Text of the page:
Protesters rallied outside the Iberia Parish courthouse for more than two hours Wednesday afternoon calling for the end of Sheriff Louis Ackal’s term in office.

More than 100 adults and children, some standing and sitting on the courthouse lawn — others escaping the afternoon heat from within their air-conditioned vehicles across the street — prayed, chanted, registered citizens to vote and decried Ackal’s administration, which for the last few years has been overshadowed by reports of brutality, in-custody deaths and now the guilty pleas of nine former deputies and the criminal indictments of Ackal and his leading lieutenant, Gerald Savoy, on allegations of inmate abuses.

Organizer Donald Broussard said Iberia Parish residents plan to file a recall petition against Ackal once his new term begins in July if he does not comply with their demand that he resign.

“Public trust of law enforcement here in Iberia Parish has diminished and cannot be repaired until Louis Ackal is no longer in power,” Broussard said, before addressing Ackal directly.

“We are not asking that you resign. We are demanding that you resign, Louis Ackal,” Broussard said to applause.

Activists last May, led by the Rev. Raymond Brown, who participated in Wednesday’s rally along with other organizers who have long rallied against the sheriff, also called for his resignation. Ackal made a public statement to Lafayette newspaper The Daily Advertiser that it would be “a cold day in hell” before he resigned.

“I had an appointment with the devil, and he said it’s 20 degrees down there,” Broussard said.

A grand jury earlier this year indicted Ackal and Savoy on civil rights violations in an April 29, 2011, shakedown at the Iberia Parish jail where five inmates were taken to the jail’s chapel and beaten. Eight deputies have already pleaded guilty to their roles in the beatings and admitted to punishing those inmates in the chapel because there were no cameras there to capture the abuse, which deputies inflicted with batons. One of the deputies admitted to choking an inmate with the weapon while simulating oral sex.

Ackal is accused of directing the beatings, while Savoy is accused of intimidating the prisoners and failing to intervene.

Some deputies have admitted to lying under oath in the civil lawsuits that followed the proceedings, with one deputy admitting to lying to the FBI about the abuses.

A ninth deputy pleaded guilty to assaulting someone at their home at the direction of a not-yet-named but “high-ranking” Sheriff’s official who sought revenge on the belief the man attacked one of his relatives.

Organizers Wednesday plastered the faces of Ackal, Savoy and the nine deputies who have pleaded guilty on poster boards, along with graphic photos of Michael Jones, a mentally ill man who was beaten to death in the jail, and Victor White III, who died from a gunshot wound while handcuffed in the backseat of a deputy’s car.

Although state and federal investigators concluded that White shot himself, in keeping with the Sheriff’s Office version of events, protesters on Wednesday — including White’s family — maintain that he was murdered.

Lifelong resident Cornelius Joseph sat on a folding chair on the courthouse lawn during the rally and said White’s unusual death brought attention to the Sheriff’s Office and helped shine a light on allegations that had been made against Ackal’s administration.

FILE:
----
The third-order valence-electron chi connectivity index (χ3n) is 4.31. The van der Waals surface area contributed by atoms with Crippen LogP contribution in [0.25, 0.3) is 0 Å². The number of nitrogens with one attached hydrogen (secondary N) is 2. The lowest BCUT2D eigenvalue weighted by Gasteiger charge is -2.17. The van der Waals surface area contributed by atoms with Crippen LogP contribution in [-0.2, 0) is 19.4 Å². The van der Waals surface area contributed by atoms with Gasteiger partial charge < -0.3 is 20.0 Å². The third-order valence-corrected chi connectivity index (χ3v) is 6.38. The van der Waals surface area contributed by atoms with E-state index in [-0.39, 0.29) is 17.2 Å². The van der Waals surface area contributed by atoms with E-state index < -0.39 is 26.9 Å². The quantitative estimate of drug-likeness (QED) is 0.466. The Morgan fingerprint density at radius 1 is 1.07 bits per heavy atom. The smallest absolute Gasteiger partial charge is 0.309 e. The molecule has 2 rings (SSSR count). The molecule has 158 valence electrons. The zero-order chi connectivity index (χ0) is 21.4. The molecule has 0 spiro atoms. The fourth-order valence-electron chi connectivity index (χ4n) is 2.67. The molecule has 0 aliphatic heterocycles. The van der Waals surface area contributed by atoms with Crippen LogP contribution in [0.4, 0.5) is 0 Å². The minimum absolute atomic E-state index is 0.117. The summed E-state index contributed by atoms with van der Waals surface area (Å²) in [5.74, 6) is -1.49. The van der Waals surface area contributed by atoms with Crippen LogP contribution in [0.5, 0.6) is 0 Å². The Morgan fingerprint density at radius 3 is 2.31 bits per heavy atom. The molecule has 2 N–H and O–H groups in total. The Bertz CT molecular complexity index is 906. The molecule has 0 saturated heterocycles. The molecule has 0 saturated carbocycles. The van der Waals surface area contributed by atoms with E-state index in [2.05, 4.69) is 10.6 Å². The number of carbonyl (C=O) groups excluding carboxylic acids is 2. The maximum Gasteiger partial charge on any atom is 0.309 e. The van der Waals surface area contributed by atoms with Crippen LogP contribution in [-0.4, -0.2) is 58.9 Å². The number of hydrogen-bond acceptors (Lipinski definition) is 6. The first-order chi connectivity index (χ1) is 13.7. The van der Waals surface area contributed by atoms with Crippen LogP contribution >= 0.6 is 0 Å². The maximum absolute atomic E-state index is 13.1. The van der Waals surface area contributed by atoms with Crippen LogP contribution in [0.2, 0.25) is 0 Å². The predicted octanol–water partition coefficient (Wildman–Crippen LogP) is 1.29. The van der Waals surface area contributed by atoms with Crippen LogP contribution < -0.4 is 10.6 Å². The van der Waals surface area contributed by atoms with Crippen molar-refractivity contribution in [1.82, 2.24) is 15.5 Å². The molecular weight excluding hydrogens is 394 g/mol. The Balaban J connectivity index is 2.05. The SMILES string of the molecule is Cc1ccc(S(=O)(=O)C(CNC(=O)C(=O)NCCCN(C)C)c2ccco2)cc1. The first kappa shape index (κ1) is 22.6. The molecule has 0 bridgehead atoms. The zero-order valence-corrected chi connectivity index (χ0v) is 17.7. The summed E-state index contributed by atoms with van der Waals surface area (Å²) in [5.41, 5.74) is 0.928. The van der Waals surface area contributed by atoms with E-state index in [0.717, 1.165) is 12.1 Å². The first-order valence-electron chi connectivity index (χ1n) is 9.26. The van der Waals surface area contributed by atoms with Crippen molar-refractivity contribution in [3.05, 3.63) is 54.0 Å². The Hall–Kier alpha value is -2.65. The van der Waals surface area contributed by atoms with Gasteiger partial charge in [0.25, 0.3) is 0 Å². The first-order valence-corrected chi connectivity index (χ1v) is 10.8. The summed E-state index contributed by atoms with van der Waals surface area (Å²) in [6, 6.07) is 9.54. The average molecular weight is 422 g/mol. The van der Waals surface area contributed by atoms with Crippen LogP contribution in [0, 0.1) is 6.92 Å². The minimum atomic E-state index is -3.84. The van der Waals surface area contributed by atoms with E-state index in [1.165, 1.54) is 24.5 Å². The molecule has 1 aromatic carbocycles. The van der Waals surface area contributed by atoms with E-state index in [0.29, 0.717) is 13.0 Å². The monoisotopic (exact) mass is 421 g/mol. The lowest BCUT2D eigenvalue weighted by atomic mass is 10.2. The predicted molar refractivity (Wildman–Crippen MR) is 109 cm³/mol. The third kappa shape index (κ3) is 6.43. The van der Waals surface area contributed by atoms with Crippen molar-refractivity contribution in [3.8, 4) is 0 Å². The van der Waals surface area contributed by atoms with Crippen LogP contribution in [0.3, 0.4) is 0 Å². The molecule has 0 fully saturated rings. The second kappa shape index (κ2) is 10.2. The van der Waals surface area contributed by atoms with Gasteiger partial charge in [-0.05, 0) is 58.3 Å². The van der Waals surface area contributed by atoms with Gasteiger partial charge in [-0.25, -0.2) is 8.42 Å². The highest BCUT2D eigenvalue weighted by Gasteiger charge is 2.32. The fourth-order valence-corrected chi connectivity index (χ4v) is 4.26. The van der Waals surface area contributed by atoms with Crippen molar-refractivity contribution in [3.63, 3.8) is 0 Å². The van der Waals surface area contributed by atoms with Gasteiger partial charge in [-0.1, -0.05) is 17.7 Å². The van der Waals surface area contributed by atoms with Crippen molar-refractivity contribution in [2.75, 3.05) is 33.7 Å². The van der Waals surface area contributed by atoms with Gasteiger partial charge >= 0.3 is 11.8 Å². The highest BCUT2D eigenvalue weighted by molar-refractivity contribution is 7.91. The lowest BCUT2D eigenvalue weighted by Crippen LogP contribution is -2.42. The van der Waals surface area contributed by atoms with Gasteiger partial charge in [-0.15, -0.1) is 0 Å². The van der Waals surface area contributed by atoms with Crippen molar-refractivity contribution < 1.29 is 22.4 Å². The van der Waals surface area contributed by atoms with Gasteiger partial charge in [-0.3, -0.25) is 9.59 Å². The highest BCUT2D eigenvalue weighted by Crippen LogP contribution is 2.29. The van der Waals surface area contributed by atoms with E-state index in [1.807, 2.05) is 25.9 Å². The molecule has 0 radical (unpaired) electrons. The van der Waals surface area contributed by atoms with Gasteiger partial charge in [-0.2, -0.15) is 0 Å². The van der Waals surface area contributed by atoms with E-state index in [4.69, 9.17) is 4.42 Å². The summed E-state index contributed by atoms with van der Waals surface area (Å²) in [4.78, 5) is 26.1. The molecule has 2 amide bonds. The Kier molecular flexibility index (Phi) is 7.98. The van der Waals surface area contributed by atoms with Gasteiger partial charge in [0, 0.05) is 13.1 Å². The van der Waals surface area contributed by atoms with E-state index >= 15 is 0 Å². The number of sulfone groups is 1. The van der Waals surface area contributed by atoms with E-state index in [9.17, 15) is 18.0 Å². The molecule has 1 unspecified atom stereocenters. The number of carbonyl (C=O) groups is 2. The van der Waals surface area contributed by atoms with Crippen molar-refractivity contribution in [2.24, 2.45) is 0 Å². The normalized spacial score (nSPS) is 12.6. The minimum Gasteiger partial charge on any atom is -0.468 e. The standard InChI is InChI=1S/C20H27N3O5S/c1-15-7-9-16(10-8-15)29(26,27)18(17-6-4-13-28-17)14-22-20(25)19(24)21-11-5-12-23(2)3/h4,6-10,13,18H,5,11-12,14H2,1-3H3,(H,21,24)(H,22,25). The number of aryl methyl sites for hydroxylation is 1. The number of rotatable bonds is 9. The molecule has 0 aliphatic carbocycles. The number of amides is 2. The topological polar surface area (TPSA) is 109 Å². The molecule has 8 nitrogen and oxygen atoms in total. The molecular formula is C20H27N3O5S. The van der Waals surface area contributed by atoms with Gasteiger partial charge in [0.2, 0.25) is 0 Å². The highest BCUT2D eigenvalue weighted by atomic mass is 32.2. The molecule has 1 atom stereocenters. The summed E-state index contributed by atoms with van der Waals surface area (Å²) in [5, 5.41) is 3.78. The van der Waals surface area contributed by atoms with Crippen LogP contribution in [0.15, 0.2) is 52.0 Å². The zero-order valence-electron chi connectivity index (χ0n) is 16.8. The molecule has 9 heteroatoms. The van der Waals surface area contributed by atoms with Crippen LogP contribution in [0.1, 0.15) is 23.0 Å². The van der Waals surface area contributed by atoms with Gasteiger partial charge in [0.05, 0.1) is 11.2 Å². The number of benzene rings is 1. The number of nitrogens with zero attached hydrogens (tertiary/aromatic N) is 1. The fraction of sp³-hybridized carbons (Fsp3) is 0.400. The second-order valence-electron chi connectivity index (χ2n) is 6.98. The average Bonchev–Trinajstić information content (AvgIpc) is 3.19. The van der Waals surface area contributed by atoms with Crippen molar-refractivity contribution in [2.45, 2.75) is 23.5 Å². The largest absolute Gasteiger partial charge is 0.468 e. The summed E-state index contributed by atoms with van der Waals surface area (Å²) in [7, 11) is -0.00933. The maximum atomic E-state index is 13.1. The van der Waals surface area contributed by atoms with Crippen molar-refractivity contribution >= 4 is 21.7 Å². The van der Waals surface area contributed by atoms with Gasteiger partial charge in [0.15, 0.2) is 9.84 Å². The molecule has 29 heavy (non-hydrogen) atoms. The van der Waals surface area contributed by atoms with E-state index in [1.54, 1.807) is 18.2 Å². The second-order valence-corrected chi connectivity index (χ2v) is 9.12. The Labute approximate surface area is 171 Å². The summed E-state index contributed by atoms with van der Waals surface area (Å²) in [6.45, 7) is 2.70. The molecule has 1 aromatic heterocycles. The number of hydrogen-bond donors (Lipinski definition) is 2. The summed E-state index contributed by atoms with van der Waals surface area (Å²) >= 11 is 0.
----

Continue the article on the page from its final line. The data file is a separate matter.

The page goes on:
“Although it was tragic, his death exposed a lot of wrongdoing. Now all we want the Iberia Parish Sheriff’s Office to understand is we’re not just here to exist. We’re here to be treated as equals,” Joseph said.

Neither Ackal nor any deputies were visibly present at the rally, although the Sheriff’s Office is housed inside the courthouse where the rally took place.

State Police spokesperson Brooks David said a few troopers were present but stationed out of sight as a precautionary measure to protect their right to peacefully protest if anyone intervened and caused trouble.

About a dozen state troopers were stationed outside the courthouse when the protest ended and about 20 protesters entered the Iberia Parish council meeting, which had begun at 6 p.m., with intent to disrupt it.

A security guard wanded those entering the council room before they were allowed to enter in a practice other regular meeting attendees said is abnormal.

“I’ve been coming to these council meetings for years, and this has never happened,” said Khadijah Anna Rashad, one of the rally’s organizers, as the guard waved the metal detector over her body.

Meanwhile, sentencing dates initially set for May for the deputies who already have pleaded guilty have been postponed without a new date while prosecutors pursue additional charges in the case, and a federal judge on Monday approved postponing Ackal and Savoy’s trial date for the same reason.

Prosecutors said in a Friday court motion seeking the delay that they plan to bring new information before a grand jury before its June adjournment.

Ackal has enlisted three attorneys to represent him: former U.S. Attorney Michael Skinner and his first cousin, retired federal judge Richard Haik Sr. — both of whom served in the same federal court in which Ackal now faces trial — and Baton Rouge criminal defense attorney Lewis O. Unglesby.

It’s unclear whether Ackal and Savoy are personally paying for their legal expenses. Ackal said no records exist responsive to The Acadiana Advocate’s public records request earlier this week that sought record of any payments made or owed by the Sheriff’s Office to the three attorneys and Randal P. McCann, who’s representing Savoy.

Follow Lanie Lee Cook on Twitter, @lanieleecook, or contact her by phone at (337) 534-0825.